European Institute for Asian Studies
Formulating a Response to Fake News: Regulation and Accountability
  • Start12:30 PM - May 14 2018
  • End02:30 PM - May 14 2018
  • Asia Platform, Rue de la Loi 26, 10th floor, 1040 Brussels
  • 02 230 81 22
  • eias@eias.org

 

Programme

 

11:30-12:30

Registration and Networking Lunch

12:30-12:45

Introduction by the Chair

 

Mr Mark Wells, Lecturer, University of East Anglia

12:45-13:45

Panel Discussion

 

Prof. Olivier Arifon, Senior Associate, European Institute for Asian Studies (EIAS)

Mr Alexandre Alaphilippe, Vice President, EU DisinfoLab

Prof. Ike Picone, Assistant professor of Journalism and Media Studies, Department of Communication Sciences, Vrije Universiteit Brussel (VUB) 

Mr Christophe Leclercq, Founder, EURACTIV

13:45-14:30

Q&A


Formulating a Response to Fake News: Regulation and Accountability

As new, digital platforms have helped bring about the innovation of traditional journalistic practices, the simultaneous rise of fake news and the spread of disinformation throughout new forms of media has left journalism in a state of flux. This issue however, has implications far beyond the undermining of new and traditional media sources. It is becoming increasingly clear that this spread of fake news has had a significant impact upon elections throughout the world, and resultingly, throughout the past year, the subject of addressing this contentious issue has entered the political mainstream.

Whilst consensus exists regarding the damaging nature of fake news, especially upon democratic systems, the international community seems as far away as ever from developing a unified mechanism to combat it. Debate rages concerning whose responsibility it is to confront fake news, and whether the regulation or criminalisation of these practices represents an infringement upon the freedom of the press.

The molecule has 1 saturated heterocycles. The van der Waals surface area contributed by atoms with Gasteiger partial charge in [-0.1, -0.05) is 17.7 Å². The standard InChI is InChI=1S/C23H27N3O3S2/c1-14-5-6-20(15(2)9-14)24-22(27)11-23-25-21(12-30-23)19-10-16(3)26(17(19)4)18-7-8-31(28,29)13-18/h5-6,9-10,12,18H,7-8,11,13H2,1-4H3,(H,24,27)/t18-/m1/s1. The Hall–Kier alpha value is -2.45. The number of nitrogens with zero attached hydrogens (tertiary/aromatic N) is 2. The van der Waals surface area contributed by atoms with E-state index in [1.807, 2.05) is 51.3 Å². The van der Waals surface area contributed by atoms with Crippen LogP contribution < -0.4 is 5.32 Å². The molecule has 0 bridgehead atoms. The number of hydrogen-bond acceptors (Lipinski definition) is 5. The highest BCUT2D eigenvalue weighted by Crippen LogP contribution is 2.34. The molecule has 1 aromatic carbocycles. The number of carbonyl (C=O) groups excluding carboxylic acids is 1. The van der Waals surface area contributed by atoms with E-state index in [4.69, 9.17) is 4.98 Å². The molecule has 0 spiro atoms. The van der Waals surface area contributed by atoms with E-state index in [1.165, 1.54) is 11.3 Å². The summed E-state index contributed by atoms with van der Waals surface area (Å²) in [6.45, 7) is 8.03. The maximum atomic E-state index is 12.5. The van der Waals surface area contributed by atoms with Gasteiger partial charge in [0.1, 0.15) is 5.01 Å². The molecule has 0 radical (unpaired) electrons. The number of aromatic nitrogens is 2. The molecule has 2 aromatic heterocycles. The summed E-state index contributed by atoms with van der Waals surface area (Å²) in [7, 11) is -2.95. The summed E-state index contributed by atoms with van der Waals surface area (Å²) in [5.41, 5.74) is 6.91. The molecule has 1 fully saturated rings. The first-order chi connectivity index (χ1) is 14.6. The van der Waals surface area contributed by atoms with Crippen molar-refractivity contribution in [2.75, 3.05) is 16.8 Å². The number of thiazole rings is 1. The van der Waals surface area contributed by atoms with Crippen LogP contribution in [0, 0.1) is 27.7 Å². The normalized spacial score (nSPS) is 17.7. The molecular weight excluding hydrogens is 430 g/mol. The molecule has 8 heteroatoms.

With the health of numerous political systems being threatened, national governments have struggled to formulate any coherent method of engagement. Many governments are looking to establish regulatory frameworks which they hope will ensure journalistic rigour, whilst Malaysia has recently criminalised fake news, with the spreading of misleading media sources being punishable with up to six years in jail. In response to these attempts to stem the flow of disinformation however, many have argued that greater regulation of the media represents a greater threat to our political systems than fake news does.

This being the case; will the regulation of fake news infringe upon the freedom of the press? To what extent are social media platforms responsible for limiting the spread of fake news? Should this issue be addressed at a corporate, state, or multilateral level? Will others follow Malaysia’s lead in criminalising fake news?


As new, digital platforms have helped bring about the innovation of traditional journalistic practices, the simultaneous rise of fake news and the spread of disinformation throughout new forms of media has left journalism in a state of flux. This issue however, has implications far beyond the undermining of new and traditional media sources.



European Institute for Asian Studies

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